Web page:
at the quarantine station, I have much pleasure in declaring that I have no cause to complain of the manner in which that service has been performed, finding the same to be in accordance with what is practiced for like purposes in other countries; and, further, I should add that myself and officers have been treated by those on duty at the quarantine ground with all courtesy and beseemingness, all of which I will have great satisfaction to communicate to my Government. My only complaint consists in having been ordered to observe a quarantine of thirty days, since, according to sections 3 and 5 of the act supplementary to an act on quarantine of the State of Louisiana, approved on the 15th March, 1855, handed to me on arrival I apprehended that the Pinta should have been permitted to pass without detention, or at all events with a much more limited one, on account of her having had more than ten days' passage from Havana, of her having come in ballast, and of her being free of any sickness on board.
I am, dear sir, with great respect, your most obedient servant,
JOAQUIN DEL RAYO,
[OCTOBER 1, 1862.-For Butler to Secretary of War in reference to correspondence between the Spanish legation and Department of State, transmitted September 10 and 18, see Series III, Vol. II.]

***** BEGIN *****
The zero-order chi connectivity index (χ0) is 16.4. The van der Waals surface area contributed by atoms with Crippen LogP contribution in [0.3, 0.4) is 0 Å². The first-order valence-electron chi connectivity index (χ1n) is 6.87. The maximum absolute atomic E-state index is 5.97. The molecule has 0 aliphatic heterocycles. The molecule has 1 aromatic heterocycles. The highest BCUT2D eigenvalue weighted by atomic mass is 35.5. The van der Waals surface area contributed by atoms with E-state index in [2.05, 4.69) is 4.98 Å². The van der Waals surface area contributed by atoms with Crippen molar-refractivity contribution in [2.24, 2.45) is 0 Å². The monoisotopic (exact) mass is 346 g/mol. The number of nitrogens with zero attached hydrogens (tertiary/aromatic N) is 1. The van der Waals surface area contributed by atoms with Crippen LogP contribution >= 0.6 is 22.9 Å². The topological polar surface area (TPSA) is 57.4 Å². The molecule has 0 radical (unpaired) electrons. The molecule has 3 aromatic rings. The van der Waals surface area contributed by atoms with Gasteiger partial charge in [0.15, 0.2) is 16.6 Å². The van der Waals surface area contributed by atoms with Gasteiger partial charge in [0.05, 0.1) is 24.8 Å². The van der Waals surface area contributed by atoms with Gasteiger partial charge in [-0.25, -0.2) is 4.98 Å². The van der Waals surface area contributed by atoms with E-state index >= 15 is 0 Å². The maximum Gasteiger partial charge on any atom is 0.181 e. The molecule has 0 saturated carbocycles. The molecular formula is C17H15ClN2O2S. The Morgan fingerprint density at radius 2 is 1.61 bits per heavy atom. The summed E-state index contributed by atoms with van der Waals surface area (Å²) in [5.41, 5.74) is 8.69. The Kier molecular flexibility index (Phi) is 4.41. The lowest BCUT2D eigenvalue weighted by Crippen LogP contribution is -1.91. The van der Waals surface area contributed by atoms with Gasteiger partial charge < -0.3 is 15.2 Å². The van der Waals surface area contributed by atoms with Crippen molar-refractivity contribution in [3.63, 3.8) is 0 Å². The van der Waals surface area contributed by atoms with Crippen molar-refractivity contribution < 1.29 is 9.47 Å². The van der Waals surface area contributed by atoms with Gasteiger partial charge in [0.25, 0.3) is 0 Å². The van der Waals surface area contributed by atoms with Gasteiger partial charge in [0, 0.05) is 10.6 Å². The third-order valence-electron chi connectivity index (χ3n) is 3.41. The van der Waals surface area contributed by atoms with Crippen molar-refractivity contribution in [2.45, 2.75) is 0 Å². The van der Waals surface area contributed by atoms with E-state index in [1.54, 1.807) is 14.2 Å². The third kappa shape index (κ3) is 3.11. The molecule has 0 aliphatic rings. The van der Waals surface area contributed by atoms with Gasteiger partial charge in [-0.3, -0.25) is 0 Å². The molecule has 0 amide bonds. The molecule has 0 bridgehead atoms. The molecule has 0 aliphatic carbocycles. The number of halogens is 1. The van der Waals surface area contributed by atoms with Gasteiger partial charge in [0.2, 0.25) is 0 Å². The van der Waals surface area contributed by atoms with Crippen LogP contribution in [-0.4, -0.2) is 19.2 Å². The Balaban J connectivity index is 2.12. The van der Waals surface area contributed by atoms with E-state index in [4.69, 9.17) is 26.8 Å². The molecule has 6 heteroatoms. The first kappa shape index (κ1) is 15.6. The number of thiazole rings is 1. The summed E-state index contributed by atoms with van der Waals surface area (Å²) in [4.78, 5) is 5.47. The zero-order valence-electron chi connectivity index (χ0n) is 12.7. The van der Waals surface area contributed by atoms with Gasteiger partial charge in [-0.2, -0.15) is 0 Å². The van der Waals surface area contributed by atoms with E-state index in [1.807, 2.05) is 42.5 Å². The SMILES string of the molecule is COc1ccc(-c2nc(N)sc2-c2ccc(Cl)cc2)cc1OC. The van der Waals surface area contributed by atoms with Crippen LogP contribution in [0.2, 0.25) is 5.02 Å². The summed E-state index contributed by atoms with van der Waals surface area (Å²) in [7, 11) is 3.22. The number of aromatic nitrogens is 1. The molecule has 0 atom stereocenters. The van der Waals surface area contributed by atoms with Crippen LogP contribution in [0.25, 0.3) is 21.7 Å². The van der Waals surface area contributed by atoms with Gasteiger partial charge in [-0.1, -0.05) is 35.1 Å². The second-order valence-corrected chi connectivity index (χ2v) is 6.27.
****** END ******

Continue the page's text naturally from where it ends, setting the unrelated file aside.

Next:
HEADQUARTERS DEPARTMENT OF NEW MEXICO, Santa Fe, N. Mex., October 10, 1862.
Brigadier General LORENZO THOMAS,
Adjutant-General, U. S. Army, Washington, D. C.:
GENERAL: I have to inform you that when the Texan troops abandoned New Mexico in July last they were in great disarray and sorely pressed for food as well as transportation. They knew the advance guard of the Column from California had arrived upon the Rio Grande and believed it to be in hot pursuit. Under these circumstances they found a purchaser for their battery of artillery among the people in Mexico. The guns were taken across the Rio Grande, and, as I learn, moved to Chihuahua. The person who bought them is the father-in-law of one Simeon Hart, a man who did more than any other to bring Sibley's force into this country, who did more than almost all others to keep it supplied while here, and who, when it fled, went with it to Texas. The guns would have fallen into our hands but for this act of Hart's father-in-law. It was no doubt committed at the instigation of Hart and with Hart's money, and should the Texans return there is not a doubt but these guns would be resold to them, recross the Rio Grande, and be used against us.
As the purchasing of these guns by a friendly power, or rather by a citizen of a friendly power, the passing of them as other property through the custom-house at Paso, was in my opinion a grave wrong to the United States, I have written the inclosed letter to the Governor of Chihuahua on the subject. I submit if the Mexicans should not be obliged to give up those guns now, before by a possibility they can be used against us.
I am, general, respectfully, your obedient servant,
JAMES H. CARLETON,